Valve is a company that has always intrigued me. Operating in the shadows, they rarely spring to action. But they need to in the case of reporting digital sales. For the betterment of the industry.
After Bungie opened up its neatly organized, futuristic looking offices to the press near Destiny‘s anticlimactic reveal, their openness was both welcoming and comforting. I wasn’t there, nor have I gone anywhere near Seattle in my short lifetime, however for most companies it’s procedure to avoid shelling out those sort of details. Even though nothing leaked outside of the PR spun event, their forthrightness (in a sense) was appreciated.
Seeing the pictures, of course, riled my brain to think about such exposure in greater context. That rabid thinking brought my attention to Valve, a notoriously clandestine company, utterly opposing most of the games industry. It appears that Valve cyclically hibernates, operating on Steam revenue alone, to produce a game every so often. Which is a trait unshared by most firms today, pushing games annually like clockwork. By this definition, Valve is a shadow organization.
And in most ways it is. From hiding Steam sales, to rarely producing a game, to staying mum in interviews, Valve acts and lives in secrecy. Its dominant hold over digital distribution certainly gives the company the right, as its fanatical audience purchases games in droves. But there is inherent issues with this business model and not where Valve is concerned; as a private outfit, Valve isn’t required to report digital sales of games. For the press, this is problematic because sales are a direct way of knowing a franchise’s viability. And for us bloggers it’s even more tragic because breaking down that data would make for engaging content.
While the onus doesn’t lie squarely with Valve, Steam’s outrageous foothold gives the company essentially a monopoly in digital distribution–a model likely to grow exponentially as another cast of consoles arrives. If Valve began reporting sales, it would take some time but that would become the norm, leading Origin and other services to follow. Sadly, the studios themselves are responsible for giving out these numbers as their leisure, and some have graciously.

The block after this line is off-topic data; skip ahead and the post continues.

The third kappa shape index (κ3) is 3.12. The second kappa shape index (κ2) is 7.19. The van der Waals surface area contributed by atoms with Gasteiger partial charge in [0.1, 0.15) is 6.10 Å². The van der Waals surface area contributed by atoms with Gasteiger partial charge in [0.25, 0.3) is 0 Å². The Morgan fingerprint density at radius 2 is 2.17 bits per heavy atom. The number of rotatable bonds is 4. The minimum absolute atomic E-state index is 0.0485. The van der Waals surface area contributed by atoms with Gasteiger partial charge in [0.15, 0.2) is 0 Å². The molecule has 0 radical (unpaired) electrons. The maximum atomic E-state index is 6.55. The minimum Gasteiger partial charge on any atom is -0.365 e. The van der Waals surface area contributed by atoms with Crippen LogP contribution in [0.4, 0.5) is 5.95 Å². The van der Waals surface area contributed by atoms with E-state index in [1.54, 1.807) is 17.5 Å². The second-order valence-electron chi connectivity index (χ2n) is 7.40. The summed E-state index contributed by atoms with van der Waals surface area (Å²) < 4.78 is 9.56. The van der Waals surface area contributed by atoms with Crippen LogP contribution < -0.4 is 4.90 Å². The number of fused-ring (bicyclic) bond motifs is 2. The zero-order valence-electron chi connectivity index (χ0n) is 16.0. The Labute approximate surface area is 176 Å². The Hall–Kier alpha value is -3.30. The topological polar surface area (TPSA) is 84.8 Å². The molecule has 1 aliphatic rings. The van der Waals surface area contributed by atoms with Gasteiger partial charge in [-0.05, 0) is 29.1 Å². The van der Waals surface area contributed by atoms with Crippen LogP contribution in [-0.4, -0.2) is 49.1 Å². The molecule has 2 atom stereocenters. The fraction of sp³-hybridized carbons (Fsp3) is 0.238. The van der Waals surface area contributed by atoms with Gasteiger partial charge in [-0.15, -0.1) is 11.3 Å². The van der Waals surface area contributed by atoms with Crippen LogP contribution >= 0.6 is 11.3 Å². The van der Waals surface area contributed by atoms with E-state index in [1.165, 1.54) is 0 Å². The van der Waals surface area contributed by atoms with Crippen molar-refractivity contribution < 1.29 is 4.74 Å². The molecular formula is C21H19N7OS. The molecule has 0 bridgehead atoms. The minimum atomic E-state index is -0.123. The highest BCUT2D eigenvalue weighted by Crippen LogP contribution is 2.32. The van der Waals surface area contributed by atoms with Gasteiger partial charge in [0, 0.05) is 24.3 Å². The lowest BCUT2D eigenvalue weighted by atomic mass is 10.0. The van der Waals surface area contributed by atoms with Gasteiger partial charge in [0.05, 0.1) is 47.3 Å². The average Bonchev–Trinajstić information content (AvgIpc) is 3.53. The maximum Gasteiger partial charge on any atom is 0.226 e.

GOG.com, a competing service, in November 2011 revealed digital sales for The Witcher 2. In that article GOG’s managing director Guillaume Rambourg said Steam accounted for 200,000 units, marginally higher than GoG.com’s 40,000 and trouncing the combined total of 10,000 from Direct2Drive, Impulse and GamersGate among other services. While startling, just those numbers represent the ardent fanfare Steam has. Though GOG has shown strides of at least taking a chunk out of Valve’s fierce lead.
As another example, the makers of Defender’s Quest: Valley of the Forgotten, Lars Doucet, wrote this article for Gamasutra explaining the game’s unexpected success. From a couple of weeks ago, the piece discusses profit margins from each digital service, and Steam led with 58.6% of sales. However, GOG and another service called Kong made up a combined 17%. The pie chart below (from the article) explains in detail:
Doucet concluded the importance of direct sales, which subsequently convinced these services to stock the game. He also noted the rise of GOG as a viable alternative to Steam, especially to those who avidly support anti-DRM measures.
After writing this article for an hour, and researching for the same time period, it’s depressing I have to scour online to find this data. The press has it easy enough: the NDP Group regularly supplies outlets with monthly sales figures, all neatly laid out and easy to process. Even if, by some accounts, the numbers are untrustworthy at best. I don’t know if the press actively lobbies Valve or others to release this information, but they should start, because it would not only give readers accurate information, but also the press would show some gull.
This whole thing also brings to light the supposed slowing-down of video games, an industry that stayed profitable throughout the recession, because digital sales aren’t reflected in hard data. It’s a far-reaching consequence and surely affects stock prices and other financial notables. Essentially, the industry’s bottom line. (But that’s for another post.)
Valve is a private institution. They have the right to exercise their affairs as they see fit. But their prominence has heavy consequences.
To the readers: What do you think of Valve’s secrecy? Are you an avid PC user? If so, why do you choose Steam over other services? And, in the grander scheme of things, how do you feel the revelation of digital sales would affect the industry?
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